Friday, 14 February 2014 02:11
(VIS/Vatican Radio) Ten thousand engaged couples from all over the world gathered today, on the feast of St. Valentine, in St. Peter's Square to consider the vocation of marriage, with the theme “The joy of 'Yes' forever”, and to meet with Pope Francis. The event, organised by the Pontifical Council for the Family, takes as its starting point the idea that one does not get married once all problems are solved, but rather that one marries in order to face problems together, and concludes that it is still possible to take the risk of saying “forever”, that it takes courage, but “forever” is a prospect that brings joy and allows us to look to the future with hope.
The event began at 11 a.m. with a series of testimonies from couples, interspersed with readings and songs dedicated to love in its various manifestations, and at 12.30 p.m. the Holy Father entered the Square to greet the couples and to comment on three issues put forward by many couples: The fear of “forever”, living together, the matrimonial way of life; and the type of matrimonial celebration.
“It is important to ask ourselves if it is possible to love one another 'forever'”, affirmed the Pope. “Today many people are afraid of making definitive decisions, that affect them for all their lives, because it seems impossible … and this mentality leads many who are preparing for marriage to say, 'We will stay together for as long as our love lasts'. But what do we mean by 'love'? A mere emotion, a psycho-physical state? Certainly, if it is just this, it cannot provide the foundation for building something solid. But if instead love is a relationship, then it is a growing reality, and we can also say, by way of example, that it is built in the same way that we build a house. And we build a house together, not alone! … You would not wish to build it on the shifting sands of emotions, but on the rock of true love, the love that comes from God. The family is born of this project of love that wishes to grow, as one builds a house that becomes the locus of affection, help, hope and support. Just as God's love is stable and lasts forever, we want the love on which a family is based to be stable and to last forever. We must not allow ourselves to be conquered by a 'throwaway culture'. This fear of 'forever' is cured by entrusting oneself day by day to the Lord Jesus in a life that becomes a daily spiritual path of common growth, step by step. Because 'forever' is not simply a question of duration! A marriage does not succeed just because it lasts; its quality is also important. To stay together and to know how to love each other for ever is the challenge Christian married couples face! … In the Our Father prayer we say, 'Give us this day our daily bread'. Married couples may also learn to pray, 'Give us this day our daily love', teach us to love each other, to care for each other. The more you entrust yourselves to the Lord, the more your love will be 'for ever', able to renew itself and to overcome every difficulty”.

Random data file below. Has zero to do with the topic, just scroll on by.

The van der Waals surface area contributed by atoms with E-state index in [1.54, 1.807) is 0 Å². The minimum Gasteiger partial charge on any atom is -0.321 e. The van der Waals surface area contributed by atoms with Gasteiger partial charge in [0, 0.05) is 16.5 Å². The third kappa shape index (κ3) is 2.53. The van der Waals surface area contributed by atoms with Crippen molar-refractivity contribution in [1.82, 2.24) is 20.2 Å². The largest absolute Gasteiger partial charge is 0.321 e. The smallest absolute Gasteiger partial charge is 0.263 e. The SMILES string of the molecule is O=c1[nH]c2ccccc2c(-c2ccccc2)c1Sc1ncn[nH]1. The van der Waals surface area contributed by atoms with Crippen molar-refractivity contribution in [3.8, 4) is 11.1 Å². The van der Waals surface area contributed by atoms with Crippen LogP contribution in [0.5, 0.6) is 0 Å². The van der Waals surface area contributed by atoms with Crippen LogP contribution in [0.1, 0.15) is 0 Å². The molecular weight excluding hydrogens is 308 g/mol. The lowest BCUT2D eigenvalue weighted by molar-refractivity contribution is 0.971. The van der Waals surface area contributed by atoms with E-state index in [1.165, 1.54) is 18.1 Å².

In response to the second question, Francis emphasised that living together is “an art, a patient, beautiful and fascinating journey … which can be summarised in three words: please, thank you and sorry. 'Please' is a kind request to be able to enter into the life of someone else with respect and care. … True love does not impose itself with hardness and aggression. … St. Francis said that 'courtesy is the sister of charity, it extinguishes hatred and kindles love'. And today, in our families, in our world, often violent and arrogant, there is a need for far more courtesy. 'Thank you': gratitude is an important sentiment. Do we know how to say thank you? In your relationship, and in your future as married couples, it is important to keep alive your awareness that the other person is a gift from God, and we should always give thanks for gifts from God. … It is not merely a kind word to use with strangers, in order to be polite. It is necessary to know how to say thank you, to journey ahead together”.
“'Sorry'. In our lives we make many errors, many mistakes. We all do. … And this is why we need to be able to use this simple word, 'sorry'. In general we are all ready to accuse other sand to justify ourselves. It is an instinct that lies at the origins of many disasters. Let us learn to recognise our mistakes and to apologise. … Also in this way, the Christian family grows. We are all aware that the perfect family does not exist, nor does the perfect husband, nor the perfect wife. We exist, and we are sinners. Jesus, who knows us well, teaches us a secret: never let a day go by without asking forgiveness, or without restoring peace to your home. … If we learn to apologise and to forgive each other, the marriage will last and will move on”.
Finally, the Holy Father commented that marriage should be a celebration, but a Christian rather than a worldly one. He offered as an example Jesus' first miracle ...